promise

EnglishEdit

Alternative formsEdit

EtymologyEdit

From Middle English promis, promisse, borrowed from Old French promesse, from Medieval Latin prōmissa, Latin prōmissum (a promise), feminine and neuter of promissus, past participle of prōmittō (I send or put forth, let go forward, say beforehand, promise), from pro (forth) + mittere (to send); see mission. Compare admit, commit, permit, etc. Displaced native Old English ġehātan (to promise) and ġehāt (a promise).

PronunciationEdit

NounEdit

promise (countable and uncountable, plural promises)

  1. (countable) an oath or affirmation; a vow
    if I make a promise, I always stick to it;  he broke his promise
  2. (countable) A transaction between two persons whereby the first person undertakes in the future to render some service or gift to the second person or devotes something valuable now and here to his use.
    • 1668 July 3rd, James Dalrymple, “Thomas Rue contra Andrew Houſtoun” in The Deciſions of the Lords of Council & Seſſion I (Edinburgh, 1683), pages 547–548
      He purſued Andrew Houſtoun upon his promiſe, to give him the like Sallary for the next year, and in abſence obtained him to be holden as confeſt and Decerned.
  3. (uncountable) Reason to expect improvement or success; potential.
    • 1819 June 23 – 1820 September 13, Geoffrey Crayon [pseudonym; Washington Irving], “(please specify the title)”, in The Sketch Book of Geoffrey Crayon, Gent., New York, N.Y.: [] C. S. Van Winkle, [], OCLC 1090970992:
      My native country was full of youthful promise.
    • 1963, Margery Allingham, chapter 1, in The China Governess[1]:
      The original family who had begun to build a palace to rival Nonesuch had died out before they had put up little more than the gateway, so that the actual structure which had come down to posterity retained the secret magic of a promise rather than the overpowering splendour of a great architectural achievement.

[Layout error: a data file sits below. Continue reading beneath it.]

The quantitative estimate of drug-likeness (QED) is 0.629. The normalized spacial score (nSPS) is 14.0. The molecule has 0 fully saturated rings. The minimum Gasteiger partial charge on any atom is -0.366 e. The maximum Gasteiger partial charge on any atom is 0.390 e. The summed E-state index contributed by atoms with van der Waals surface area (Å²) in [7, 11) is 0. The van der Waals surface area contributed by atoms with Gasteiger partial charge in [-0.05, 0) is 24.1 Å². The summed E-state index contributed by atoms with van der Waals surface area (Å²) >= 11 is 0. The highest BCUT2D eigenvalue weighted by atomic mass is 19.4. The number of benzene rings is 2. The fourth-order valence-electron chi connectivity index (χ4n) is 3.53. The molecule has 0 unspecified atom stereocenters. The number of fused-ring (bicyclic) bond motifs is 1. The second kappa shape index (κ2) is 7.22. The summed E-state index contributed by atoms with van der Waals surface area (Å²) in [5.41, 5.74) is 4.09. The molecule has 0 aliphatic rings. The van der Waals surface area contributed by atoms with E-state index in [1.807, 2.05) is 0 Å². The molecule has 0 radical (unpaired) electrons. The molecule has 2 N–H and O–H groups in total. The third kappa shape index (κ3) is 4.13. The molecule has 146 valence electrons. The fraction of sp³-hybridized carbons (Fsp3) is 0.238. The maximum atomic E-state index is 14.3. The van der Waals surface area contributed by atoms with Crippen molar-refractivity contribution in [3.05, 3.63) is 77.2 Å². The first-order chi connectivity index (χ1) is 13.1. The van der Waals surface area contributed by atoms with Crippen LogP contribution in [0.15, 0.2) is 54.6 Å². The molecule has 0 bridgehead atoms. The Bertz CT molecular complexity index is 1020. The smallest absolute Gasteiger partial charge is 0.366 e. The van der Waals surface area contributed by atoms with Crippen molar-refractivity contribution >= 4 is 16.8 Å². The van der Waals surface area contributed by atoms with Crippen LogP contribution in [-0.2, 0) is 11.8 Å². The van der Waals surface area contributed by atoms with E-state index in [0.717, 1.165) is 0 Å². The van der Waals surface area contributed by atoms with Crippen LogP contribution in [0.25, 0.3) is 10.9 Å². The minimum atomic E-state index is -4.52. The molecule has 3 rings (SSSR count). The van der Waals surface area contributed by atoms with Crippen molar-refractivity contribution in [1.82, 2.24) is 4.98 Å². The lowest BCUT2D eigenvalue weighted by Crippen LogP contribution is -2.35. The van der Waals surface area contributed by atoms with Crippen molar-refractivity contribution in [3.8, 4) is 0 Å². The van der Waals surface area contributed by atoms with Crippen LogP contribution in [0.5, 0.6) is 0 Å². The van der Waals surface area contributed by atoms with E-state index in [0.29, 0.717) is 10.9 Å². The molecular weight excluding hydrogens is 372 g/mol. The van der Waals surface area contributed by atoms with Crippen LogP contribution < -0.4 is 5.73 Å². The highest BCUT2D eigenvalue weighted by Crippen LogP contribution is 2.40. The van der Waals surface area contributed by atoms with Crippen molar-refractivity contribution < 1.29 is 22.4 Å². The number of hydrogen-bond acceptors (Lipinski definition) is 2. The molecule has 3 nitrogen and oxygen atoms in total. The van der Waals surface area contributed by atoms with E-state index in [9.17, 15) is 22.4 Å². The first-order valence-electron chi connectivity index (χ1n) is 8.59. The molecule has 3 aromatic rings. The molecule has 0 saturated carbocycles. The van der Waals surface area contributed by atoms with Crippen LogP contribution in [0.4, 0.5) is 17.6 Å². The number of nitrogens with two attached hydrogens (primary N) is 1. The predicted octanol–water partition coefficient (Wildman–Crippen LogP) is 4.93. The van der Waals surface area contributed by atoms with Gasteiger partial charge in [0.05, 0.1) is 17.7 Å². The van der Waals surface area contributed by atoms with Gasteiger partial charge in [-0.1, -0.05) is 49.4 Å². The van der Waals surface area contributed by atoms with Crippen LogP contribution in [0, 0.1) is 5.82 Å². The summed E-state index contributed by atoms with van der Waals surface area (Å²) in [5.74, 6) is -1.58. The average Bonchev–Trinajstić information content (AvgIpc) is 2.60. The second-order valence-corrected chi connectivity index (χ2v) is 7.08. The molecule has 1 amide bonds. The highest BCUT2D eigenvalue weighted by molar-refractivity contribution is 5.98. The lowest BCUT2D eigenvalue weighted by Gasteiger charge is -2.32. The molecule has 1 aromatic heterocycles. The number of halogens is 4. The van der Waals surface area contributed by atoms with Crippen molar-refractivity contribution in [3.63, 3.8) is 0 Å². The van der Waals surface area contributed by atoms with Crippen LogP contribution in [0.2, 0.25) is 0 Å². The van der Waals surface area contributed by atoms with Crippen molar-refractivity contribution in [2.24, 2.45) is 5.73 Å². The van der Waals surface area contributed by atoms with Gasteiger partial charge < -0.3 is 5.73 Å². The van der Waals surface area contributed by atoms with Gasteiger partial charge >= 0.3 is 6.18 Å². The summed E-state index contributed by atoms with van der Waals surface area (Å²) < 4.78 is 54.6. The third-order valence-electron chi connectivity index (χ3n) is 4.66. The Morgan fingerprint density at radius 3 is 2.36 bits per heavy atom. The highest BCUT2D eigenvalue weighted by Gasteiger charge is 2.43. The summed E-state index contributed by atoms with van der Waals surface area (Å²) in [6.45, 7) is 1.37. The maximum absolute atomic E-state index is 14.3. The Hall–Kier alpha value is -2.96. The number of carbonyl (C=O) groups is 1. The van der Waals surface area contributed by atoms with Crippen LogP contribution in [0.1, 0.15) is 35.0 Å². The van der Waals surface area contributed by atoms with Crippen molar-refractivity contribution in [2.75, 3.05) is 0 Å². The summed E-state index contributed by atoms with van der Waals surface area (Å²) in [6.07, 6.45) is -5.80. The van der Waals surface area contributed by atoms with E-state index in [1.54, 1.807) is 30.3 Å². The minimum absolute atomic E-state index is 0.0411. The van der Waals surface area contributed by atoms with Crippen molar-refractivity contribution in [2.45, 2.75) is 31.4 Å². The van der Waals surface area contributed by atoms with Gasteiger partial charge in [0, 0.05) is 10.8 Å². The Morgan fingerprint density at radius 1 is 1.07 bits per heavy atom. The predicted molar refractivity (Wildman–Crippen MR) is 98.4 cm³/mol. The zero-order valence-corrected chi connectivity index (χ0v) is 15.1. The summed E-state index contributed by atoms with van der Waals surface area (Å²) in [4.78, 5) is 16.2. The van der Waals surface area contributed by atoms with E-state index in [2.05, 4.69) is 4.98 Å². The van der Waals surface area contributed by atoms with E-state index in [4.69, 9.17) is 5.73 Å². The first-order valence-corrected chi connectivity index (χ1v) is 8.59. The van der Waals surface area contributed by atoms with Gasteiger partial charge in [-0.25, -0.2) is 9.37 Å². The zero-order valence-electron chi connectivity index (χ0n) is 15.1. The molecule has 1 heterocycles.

She shows great promise as an actress.
  4. (countable, computing, programming) A placeholder object representing the eventual result of an asynchronous operation.
    Synonyms: delay, deferred, (imprecise) future
  5. (countable, obsolete) bestowal or fulfillment of what is promised

TranslationsEdit

The translations below need to be checked and inserted above into the appropriate translation tables, removing any numbers. Numbers do not necessarily match those in definitions. See instructions at Wiktionary:Entry layout § Translations.

VerbEdit

promise (third-person singular simple present promises, present participle promising, simple past and past participle promised)

  1. (transitive, intransitive) To commit to (some action or outcome), or to assure (a person) of such commitment; to make an oath or vow.
    • 2013 June 22, “Engineers of a different kind”, in The Economist, volume 407, number 8841, page 70:
      Private-equity nabobs bristle at being dubbed mere financiers. [] Much of their pleading is public-relations bluster. Clever financial ploys are what have made billionaires of the industry’s veterans. “Operational improvement” in a portfolio company has often meant little more than promising colossal bonuses to sitting chief executives if they meet ambitious growth targets. That model is still prevalent today.
    If you promise not to tell anyone, I will let you have this cake for free.
    He promised to never return to this town again.
    She promised me a big kiss if I would drive her to the airport.
    I can't promise success, but I'll do the best I can.
  2. (intransitive) To give grounds for expectation, especially of something good.
    The clouds promise rain.

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AnagramsEdit


FrenchEdit

PronunciationEdit

VerbEdit

promise

  1. feminine singular of the past participle of promettre

AnagramsEdit

Further readingEdit


ItalianEdit

VerbEdit

promise

  1. third-person singular past historic of promettere

AnagramsEdit


RomanianEdit

PronunciationEdit

AdjectiveEdit

promise

  1. feminine plural of promis
  2. neuter plural of promis

VerbEdit

promise

  1. third-person singular simple perfect indicative of promite